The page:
The President of the Republic is an enigma. Prof. John Evans Atta Mills goes around the country and abroad preaching peace and national politics devoid of insults, while all around him, war drums are being beaten.
The President addressed the 39th General Council meeting of the Church of Pentecost in Accra at the weekend, and asked political parties to tolerate and accommodate one another as the country prepares for the next general elections. The Chronicle shares these sentiments as necessary ingredients to ensure peaceful polls, and a smooth take-over in January 2013.
What we are unable to comprehend is why the President has not been able to imbibe these noble ideas in the personalities he himself has chosen to help him govern this country. When the head of state has chosen acidic mouths like Dr. Tony Aidoo, Ama Benyiwa-Doe, Samuel Ofosu-Ampofo and others to lead his team, we would like to believe he has not much of a right to pontificate on decent electioneering.
When Ama Benyiwa-Doe went round the country during the 2008 Presidential and Legislative campaigns, lying through her teeth and calling leading members of the now opposition New Patriotic Party drug barons without proof, the President gave a seal of approval to her utterances, by appointing her Central Regional Minister.
Prof. Atta Mills' whole presidential campaign was run on the premise that the New Patriotic Party was a drug menace to the nation, and that Atta Mills and his NDC represented a clean break with drugs. At the time this message was being packaged, the President and his entire campaign team knew the message was false. But, because it advanced their cause, Prof. Mills gave his seal of approval to it.
Two years and a quarter into his Presidency, the President harbours ministers of state who go public and insult their political opponents, without the good old Professor raising a finger. Like most Ghanaians, The Chronicle is getting sick and tired of Prof. Atta Mills sounding more Catholic than the Pope in public, and at the same time, condoning wrongdoings so long as they advance his political cause.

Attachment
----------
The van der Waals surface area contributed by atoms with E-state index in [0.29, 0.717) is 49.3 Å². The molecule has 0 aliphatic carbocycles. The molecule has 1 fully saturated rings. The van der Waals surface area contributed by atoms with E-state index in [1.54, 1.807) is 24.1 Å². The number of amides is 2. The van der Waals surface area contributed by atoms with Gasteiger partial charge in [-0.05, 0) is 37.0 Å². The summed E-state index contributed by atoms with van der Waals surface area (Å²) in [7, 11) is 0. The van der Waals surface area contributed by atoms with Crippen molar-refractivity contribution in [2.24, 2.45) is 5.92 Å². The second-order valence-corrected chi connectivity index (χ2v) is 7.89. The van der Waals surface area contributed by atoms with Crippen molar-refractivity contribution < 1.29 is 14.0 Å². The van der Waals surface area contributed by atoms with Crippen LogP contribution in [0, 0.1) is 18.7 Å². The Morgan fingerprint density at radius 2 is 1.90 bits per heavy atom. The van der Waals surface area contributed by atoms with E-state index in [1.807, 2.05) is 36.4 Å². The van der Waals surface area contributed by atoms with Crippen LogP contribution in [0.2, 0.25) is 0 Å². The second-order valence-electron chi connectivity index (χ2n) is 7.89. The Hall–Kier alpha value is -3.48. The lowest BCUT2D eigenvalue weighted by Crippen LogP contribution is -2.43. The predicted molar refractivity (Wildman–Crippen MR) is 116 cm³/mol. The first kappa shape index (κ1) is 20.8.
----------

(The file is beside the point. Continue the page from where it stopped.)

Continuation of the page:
We are getting sick and tired of roof-top advertisements of a pious Head of State who condones all manner of sins in his endeavour to cling on to power.
The Chronicle recalls with a tinge of sadness that on the day he launched his re-election campaign, speaker after speaker spoke of ex-President Jerry John Rawlings and his wife, as if they had committed the most heinous of crimes, simply because Nana Konadu Agyeman Rawlings has decided to test the President's own popularity in the party.
One placard even suggested that the Rawlingses were ignoramuses. So far, The Chronicle has no record of this pious Head of State ever condemning this declaration. We are slowly entering an era when honesty is becoming a rare commodity in dealing with serious national issues.
When it suits the President, he pontificates on God the Father or God the Son directing the actions of the occupant of Government House. We would like it to be put on record that we are not concerned about whether or not this President believes he could be God's representative at the Castle.
Thanks to our justice system, The Chronicle has a fair idea about some very heinous crimes committed by people who previously claimed to be God's own representative on earth.
It is not long ago, when a person calling himself Jesus One Touch was given a 10-year jail sentence for defiling his own 10 year-old daughter.
Last week, a prominent Accra Bishop was sent to Nsawam Prisons for defrauding a member of the congregation, who had invited him to preach, of her Â£12,000.
This nation, we all appreciate, is a secular state. In dealing with matters of governance, it would be in the interest of every Ghanaian to leave the heavenly father alone. In Matthew 7:21, Jesus admonishes all of us thus: "Not everyone who says to me, "Lord, Lord' shall enter the kingdom of heaven, but who does the will of my Father, who is in heaven."